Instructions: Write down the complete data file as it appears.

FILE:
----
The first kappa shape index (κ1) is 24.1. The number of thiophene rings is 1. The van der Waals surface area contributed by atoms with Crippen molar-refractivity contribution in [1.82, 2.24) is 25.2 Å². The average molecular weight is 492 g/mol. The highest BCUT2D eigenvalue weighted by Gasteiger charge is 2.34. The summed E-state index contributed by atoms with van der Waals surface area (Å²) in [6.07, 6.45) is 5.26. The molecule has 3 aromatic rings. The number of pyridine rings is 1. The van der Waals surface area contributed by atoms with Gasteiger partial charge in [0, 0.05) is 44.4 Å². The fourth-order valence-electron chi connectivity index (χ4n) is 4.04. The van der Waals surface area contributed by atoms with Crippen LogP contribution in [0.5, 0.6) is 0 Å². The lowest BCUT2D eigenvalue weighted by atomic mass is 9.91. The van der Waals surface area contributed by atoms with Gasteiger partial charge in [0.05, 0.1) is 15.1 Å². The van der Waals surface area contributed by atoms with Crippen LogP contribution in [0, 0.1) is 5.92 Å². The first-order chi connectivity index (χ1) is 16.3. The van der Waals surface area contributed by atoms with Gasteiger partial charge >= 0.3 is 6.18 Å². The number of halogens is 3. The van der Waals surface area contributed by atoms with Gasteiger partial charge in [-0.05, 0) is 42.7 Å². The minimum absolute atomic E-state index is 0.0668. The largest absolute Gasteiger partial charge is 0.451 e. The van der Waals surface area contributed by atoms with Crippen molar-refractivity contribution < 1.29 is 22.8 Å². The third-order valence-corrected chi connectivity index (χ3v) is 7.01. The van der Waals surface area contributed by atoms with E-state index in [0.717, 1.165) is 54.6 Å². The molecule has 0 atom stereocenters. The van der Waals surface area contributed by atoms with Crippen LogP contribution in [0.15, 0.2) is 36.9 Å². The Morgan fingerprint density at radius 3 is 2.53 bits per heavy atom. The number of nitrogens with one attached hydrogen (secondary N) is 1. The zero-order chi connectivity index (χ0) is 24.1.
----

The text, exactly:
The first kappa shape index (κ1) is 24.1. The number of thiophene rings is 1. The van der Waals surface area contributed by atoms with Crippen molar-refractivity contribution in [1.82, 2.24) is 25.2 Å². The average molecular weight is 492 g/mol. The highest BCUT2D eigenvalue weighted by Gasteiger charge is 2.34. The summed E-state index contributed by atoms with van der Waals surface area (Å²) in [6.07, 6.45) is 5.26. The molecule has 3 aromatic rings. The number of pyridine rings is 1. The van der Waals surface area contributed by atoms with Gasteiger partial charge in [0, 0.05) is 44.4 Å². The fourth-order valence-electron chi connectivity index (χ4n) is 4.04. The van der Waals surface area contributed by atoms with Crippen LogP contribution in [0.5, 0.6) is 0 Å². The lowest BCUT2D eigenvalue weighted by atomic mass is 9.91. The van der Waals surface area contributed by atoms with Gasteiger partial charge in [0.05, 0.1) is 15.1 Å². The van der Waals surface area contributed by atoms with Crippen LogP contribution in [0, 0.1) is 5.92 Å². The first-order chi connectivity index (χ1) is 16.3. The van der Waals surface area contributed by atoms with Gasteiger partial charge >= 0.3 is 6.18 Å². The number of halogens is 3. The van der Waals surface area contributed by atoms with Gasteiger partial charge in [-0.05, 0) is 42.7 Å². The minimum absolute atomic E-state index is 0.0668. The largest absolute Gasteiger partial charge is 0.451 e. The van der Waals surface area contributed by atoms with Crippen molar-refractivity contribution < 1.29 is 22.8 Å². The third-order valence-corrected chi connectivity index (χ3v) is 7.01. The van der Waals surface area contributed by atoms with E-state index in [0.717, 1.165) is 54.6 Å². The molecule has 0 atom stereocenters. The van der Waals surface area contributed by atoms with Crippen LogP contribution in [0.15, 0.2) is 36.9 Å². The Morgan fingerprint density at radius 3 is 2.53 bits per heavy atom. The number of nitrogens with one attached hydrogen (secondary N) is 1. The zero-order chi connectivity index (χ0) is 24.1.